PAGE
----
More universities cutting fieldwork costs to students, research suggests
Release Date 03 January 2013
A new report by academics at the University of Reading has suggested that students at UK universities will be expected to contribute less towards fieldwork costs in the future.
The survey, led by researchers at the Universities of Reading, Chester and Sheffield for the Higher Education Academy, also found that many British universities were thinking seriously about ways to fund all compulsory fieldwork within the fees set.
But researchers urged universities in the increasingly competitive HE market to avoid offering increasingly exclusive and exotic fieldwork trips simply as a marketing tool, but should rather seek to work together to enhance the student experience and benefit from collaboration.
Researchers from the Enhancing Fieldwork Learning group asked biosciences and geography, earth and environmental sciences (GEES) practitioners at 43 UK universities about their plans for fieldwork from 2012/13 - the first year of the new system of higher fees for students.
They found that more than three-quarters (78%) of GEES academics and one-quarter (25%) of bioscience academics said that they would cut the costs to students. In both subjects there has been a shift towards making all compulsory fieldwork free to students, the researchers reported.
Dr Alice Mauchline, from the School of Agriculture, Policy and Development at the University of Reading, said: "Fieldwork offers students a stimulating, novel learning environment and it is central to teaching in several science subjects.
"However, the recent change in HE funding has prompted departments to re-evaluate their budget allocations and they are revising the way in which student learning is supported and financed."
While researchers found that fieldwork provision would stay at the same level under the new fees regime, they suggested several ways to make trips more cost-effective and useful to students. This included greater use of technology, flexible travel arrangements and sponsorship. They also suggested field trips should make use of academics' research strengths, help students gain transferable skills to aid them in the graduate job market, and be run as sustainably as possible.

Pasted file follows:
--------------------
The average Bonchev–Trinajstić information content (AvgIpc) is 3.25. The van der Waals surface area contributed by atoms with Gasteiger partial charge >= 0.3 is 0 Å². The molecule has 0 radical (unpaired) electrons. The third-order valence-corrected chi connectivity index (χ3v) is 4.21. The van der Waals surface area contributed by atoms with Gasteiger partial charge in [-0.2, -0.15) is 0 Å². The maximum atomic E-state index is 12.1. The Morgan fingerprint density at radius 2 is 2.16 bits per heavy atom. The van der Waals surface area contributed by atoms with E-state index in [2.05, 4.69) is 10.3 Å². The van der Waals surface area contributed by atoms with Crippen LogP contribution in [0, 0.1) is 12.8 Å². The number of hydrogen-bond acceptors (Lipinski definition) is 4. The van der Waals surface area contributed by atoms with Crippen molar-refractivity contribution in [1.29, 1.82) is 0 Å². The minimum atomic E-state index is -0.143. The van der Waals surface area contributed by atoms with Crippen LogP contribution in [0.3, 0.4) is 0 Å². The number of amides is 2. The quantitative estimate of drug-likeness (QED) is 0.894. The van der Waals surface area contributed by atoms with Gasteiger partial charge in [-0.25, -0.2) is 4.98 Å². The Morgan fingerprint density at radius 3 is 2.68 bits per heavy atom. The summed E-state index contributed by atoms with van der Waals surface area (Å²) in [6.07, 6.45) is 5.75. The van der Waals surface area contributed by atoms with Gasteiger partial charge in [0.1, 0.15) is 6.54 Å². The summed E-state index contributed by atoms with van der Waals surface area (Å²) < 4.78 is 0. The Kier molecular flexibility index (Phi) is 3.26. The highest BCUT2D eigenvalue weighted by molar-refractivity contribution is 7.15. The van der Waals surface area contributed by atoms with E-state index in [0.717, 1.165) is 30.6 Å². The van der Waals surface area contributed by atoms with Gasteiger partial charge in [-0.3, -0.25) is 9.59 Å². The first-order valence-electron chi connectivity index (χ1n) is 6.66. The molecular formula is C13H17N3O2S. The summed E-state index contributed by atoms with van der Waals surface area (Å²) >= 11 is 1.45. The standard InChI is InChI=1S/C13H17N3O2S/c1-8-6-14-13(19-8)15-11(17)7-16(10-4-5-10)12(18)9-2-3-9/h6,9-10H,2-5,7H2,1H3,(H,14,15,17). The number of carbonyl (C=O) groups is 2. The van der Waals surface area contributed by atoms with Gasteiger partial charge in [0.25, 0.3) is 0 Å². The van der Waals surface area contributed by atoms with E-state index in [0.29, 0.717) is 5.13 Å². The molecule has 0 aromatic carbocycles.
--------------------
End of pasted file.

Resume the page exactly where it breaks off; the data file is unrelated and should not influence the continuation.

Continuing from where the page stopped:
Dr Mauchline also cautioned against replacing longer or foreign trips with shorter activities.
"Such activities should supplement, not replace, longer field trips as there are significant social benefits to taking students away on residential trips that could be lost if there is too much of a shift towards low-cost and less-diverse day-trips," she said.
The group added that well-organised and exciting fieldwork had been shown to encourage students to go into science careers or continue studying at a postgraduate level.
For more information, contact Pete Castle at the University of Reading press office on 0118 378 7391 or email@example.com.
Notes to editors:
The future of fieldwork in higher education report was written by Alice Mauchline, Katharine Welsh, Julie Peacock, Derek France, Julian Park and Brian Whalley from the Enhancing Fieldwork Learning project.
Enhancing Fieldwork Learning is a three-year Higher Education Academy funded project which aims to promote ways to enhance student learning during fieldwork.